President: Now, I don’t want to have information that ought to be public and not make it so. At the—on the other hand, we have a lot of—I don’t know how much we can do there and I know we'll be charged with trying to interfere with the election. And I think this is something that's going to require the best judgments that we have. I'm rather concerned by this Saville Davis conversation with the Embassy this morning.

President: Now, what he gets from Saigon is well and good and fine. But if he gets it from us, I want to be sure that A, we try to do it in such a way that our motives are not questioned and that if the public interest requires it, and two—and that's the only thing I want to operate under, I'm not interested in the politics of it—the second thing is I want to be sure that what we say can be confirmed.

Rusk: Well, Mr. President, I have a very definite view on this, for what it's worth. I do not believe that any President can make any use of interceptions or telephone taps in any way that would involve politics. The moment we cross over that divide we are in a different kind of society.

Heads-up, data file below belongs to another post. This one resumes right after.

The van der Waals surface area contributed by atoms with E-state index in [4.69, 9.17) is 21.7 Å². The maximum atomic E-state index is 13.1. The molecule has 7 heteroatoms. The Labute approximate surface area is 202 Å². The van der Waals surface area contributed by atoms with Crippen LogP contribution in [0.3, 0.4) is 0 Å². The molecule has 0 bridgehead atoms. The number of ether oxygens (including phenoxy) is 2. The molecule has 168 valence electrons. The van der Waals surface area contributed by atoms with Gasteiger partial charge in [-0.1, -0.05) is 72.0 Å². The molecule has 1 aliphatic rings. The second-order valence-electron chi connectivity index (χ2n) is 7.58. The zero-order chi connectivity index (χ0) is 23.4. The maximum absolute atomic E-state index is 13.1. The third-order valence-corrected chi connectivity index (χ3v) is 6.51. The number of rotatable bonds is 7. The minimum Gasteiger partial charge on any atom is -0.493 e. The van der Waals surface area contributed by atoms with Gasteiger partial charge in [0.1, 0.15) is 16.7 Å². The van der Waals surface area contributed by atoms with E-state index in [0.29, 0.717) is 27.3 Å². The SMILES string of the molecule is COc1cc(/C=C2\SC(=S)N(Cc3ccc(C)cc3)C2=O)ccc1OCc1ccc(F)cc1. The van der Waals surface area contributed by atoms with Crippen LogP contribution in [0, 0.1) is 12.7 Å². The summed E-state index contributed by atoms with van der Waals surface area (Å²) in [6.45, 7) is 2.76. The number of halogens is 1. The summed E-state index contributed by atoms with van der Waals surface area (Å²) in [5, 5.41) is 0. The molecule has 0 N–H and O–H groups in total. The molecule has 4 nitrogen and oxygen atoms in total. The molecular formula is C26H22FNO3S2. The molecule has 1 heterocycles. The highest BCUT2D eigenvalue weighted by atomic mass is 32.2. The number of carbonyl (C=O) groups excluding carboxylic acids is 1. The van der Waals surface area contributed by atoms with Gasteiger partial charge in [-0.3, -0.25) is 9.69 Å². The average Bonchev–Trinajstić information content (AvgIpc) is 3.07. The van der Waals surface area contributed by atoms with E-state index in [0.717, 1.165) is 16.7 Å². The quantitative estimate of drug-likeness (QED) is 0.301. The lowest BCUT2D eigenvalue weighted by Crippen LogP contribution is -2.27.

Clifford: Well, I would think that there would be a good deal of merit to that. I'd go on to another reason also. And that is, I think that some elements of the story are so shocking in their nature that I'm wondering whether it would be good for the country to disclose the story, and then possibly to have a certain individual elected. It could cast his whole administration under such doubts that I would think it would be inimical to our country's interests.


When Clark Clifford says, "It could cast his whole administration under such doubts that I would think it would be inimical to our country's interests", would that be what a politician would care about in this day and age of hyper-partisan politics? I wish we still lived in a time when statesmen were statesmen.

Looking back, however, this would have been valuable information to the voter as to what Nixon was capable of. This is worse than Watergate, IMO.




posted on Mar, 5 2017 @ 01:03 PM